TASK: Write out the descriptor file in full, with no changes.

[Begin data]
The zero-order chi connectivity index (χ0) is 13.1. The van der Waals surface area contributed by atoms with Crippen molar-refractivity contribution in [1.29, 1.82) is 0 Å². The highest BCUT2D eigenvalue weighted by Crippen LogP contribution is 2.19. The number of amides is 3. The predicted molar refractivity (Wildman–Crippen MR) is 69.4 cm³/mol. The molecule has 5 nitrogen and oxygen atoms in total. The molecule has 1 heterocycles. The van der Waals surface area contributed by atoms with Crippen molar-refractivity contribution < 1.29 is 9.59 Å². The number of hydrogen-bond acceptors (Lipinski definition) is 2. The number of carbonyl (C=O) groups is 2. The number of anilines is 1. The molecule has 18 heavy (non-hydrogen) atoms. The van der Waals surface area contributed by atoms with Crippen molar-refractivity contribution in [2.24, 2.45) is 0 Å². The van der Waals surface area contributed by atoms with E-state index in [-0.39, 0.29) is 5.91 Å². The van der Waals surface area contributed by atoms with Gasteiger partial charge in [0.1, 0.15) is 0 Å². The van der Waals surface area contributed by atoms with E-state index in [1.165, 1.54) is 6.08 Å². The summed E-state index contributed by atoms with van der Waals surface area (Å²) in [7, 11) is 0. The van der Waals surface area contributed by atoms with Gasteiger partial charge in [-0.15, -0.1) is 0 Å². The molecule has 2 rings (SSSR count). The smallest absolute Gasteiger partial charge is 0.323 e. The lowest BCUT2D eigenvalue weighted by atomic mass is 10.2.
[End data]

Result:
The zero-order chi connectivity index (χ0) is 13.1. The van der Waals surface area contributed by atoms with Crippen molar-refractivity contribution in [1.29, 1.82) is 0 Å². The highest BCUT2D eigenvalue weighted by Crippen LogP contribution is 2.19. The number of amides is 3. The predicted molar refractivity (Wildman–Crippen MR) is 69.4 cm³/mol. The molecule has 5 nitrogen and oxygen atoms in total. The molecule has 1 heterocycles. The van der Waals surface area contributed by atoms with Crippen molar-refractivity contribution < 1.29 is 9.59 Å². The number of hydrogen-bond acceptors (Lipinski definition) is 2. The number of carbonyl (C=O) groups is 2. The number of anilines is 1. The molecule has 18 heavy (non-hydrogen) atoms. The van der Waals surface area contributed by atoms with Crippen molar-refractivity contribution in [2.24, 2.45) is 0 Å². The van der Waals surface area contributed by atoms with E-state index in [-0.39, 0.29) is 5.91 Å². The van der Waals surface area contributed by atoms with Gasteiger partial charge in [0.1, 0.15) is 0 Å². The van der Waals surface area contributed by atoms with E-state index in [1.165, 1.54) is 6.08 Å². The summed E-state index contributed by atoms with van der Waals surface area (Å²) in [7, 11) is 0. The van der Waals surface area contributed by atoms with Gasteiger partial charge in [-0.15, -0.1) is 0 Å². The molecule has 2 rings (SSSR count). The smallest absolute Gasteiger partial charge is 0.323 e. The lowest BCUT2D eigenvalue weighted by atomic mass is 10.2.